However, the fact remains that in maternal spindle transfer, the genes of two women are mixed as the nuclear DNA from the mother’s egg and the donor’s mtDNA are housed together. Thus, the embryo in fact carries a paternal DNA code and two partial maternal DNA codes. As François Baylis points out, “while it is undeniably true that the egg provider who contributes the healthy mtDNA provides less than 0.1 per cent of the total genetic make-up of the newborn, this fact is irrelevant to the accuracy of the claim that there are three genetic parents”.

Even if the success rate of mitochondrial replacement technology is reasonably good (and it’s simply too early to offer an assessment at this stage), questions about safety must still be taken seriously. As A. Bredenoord and P. Braude have candidly put it, we simply “do not know … whether a mixture of mtDNA from two different origins is safe”.

Here, safety has to do not only with the child in question but also with future generations. With mitochondrial replacement technology, the mtDNA of a third-party donor will be passed from women to their children. Female children will in turn pass this donor mtDNA to their children, down the female line. The long-term consequences of this are simply not known at this point.

Aside from the risks involved in the procedure, egg donation itself poses some serious ethical issues in addition to that of the commodification and even commercialisation of women’s bodies. Egg donation also raises questions about the relationship between the donor and the child. These questions apply even though only the mtDNA of the donor egg is used, as is the case with maternal spindle transfer.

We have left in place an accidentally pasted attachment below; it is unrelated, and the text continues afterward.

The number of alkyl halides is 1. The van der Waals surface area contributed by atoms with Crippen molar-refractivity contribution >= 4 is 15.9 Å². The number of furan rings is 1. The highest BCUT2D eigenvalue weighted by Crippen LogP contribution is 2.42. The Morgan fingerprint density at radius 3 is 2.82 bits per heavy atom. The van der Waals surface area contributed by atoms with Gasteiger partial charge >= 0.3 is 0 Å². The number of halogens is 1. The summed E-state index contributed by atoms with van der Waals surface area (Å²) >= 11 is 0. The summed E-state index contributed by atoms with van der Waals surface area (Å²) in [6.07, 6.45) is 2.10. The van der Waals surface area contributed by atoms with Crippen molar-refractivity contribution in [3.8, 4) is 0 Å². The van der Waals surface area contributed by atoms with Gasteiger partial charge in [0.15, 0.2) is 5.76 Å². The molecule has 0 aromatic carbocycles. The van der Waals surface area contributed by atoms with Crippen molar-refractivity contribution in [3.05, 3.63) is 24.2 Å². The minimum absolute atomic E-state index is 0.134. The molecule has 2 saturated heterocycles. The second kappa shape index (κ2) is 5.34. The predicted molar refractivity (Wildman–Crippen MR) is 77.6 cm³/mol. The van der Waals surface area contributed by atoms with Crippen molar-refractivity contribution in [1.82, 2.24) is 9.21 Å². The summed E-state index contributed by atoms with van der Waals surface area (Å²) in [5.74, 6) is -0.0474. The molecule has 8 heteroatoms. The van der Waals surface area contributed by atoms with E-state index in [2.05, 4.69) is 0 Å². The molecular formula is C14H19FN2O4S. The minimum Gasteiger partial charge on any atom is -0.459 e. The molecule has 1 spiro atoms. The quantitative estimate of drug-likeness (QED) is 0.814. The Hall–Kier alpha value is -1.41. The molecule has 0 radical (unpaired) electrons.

Philosophical questions like how such procedures alter our perception of the child, often not addressed in the literature, must also be pressed because of their profound social ramifications. In maternal spindle transfer, the child-to-be is put together like a collage, using genetic materials from the eggs of two different sources in a process that is not dissimilar to an assembly line. The end result is the product (and triumph!) of homo faber (Latin for “Man the Creator”).

More is at stake in mitochondrial replacement technology than simply fulfilling the wishes of parents who want to have a healthy baby. As science and technology advance, the ethical issues raised become correspondingly more profound and ramifications more far-reaching. Society must never respond to these difficult challenges with simple clichés and naïve pragmatism.


Dr Roland Chia


Dr Roland Chia is Chew Hock Hin Professor of Christian Doctrine at Trinity Theological College and Theological and Research Advisor of the Ethos Institute for Public Christianity.
This article was originally published in the April 2015 issue of the Methodist Message.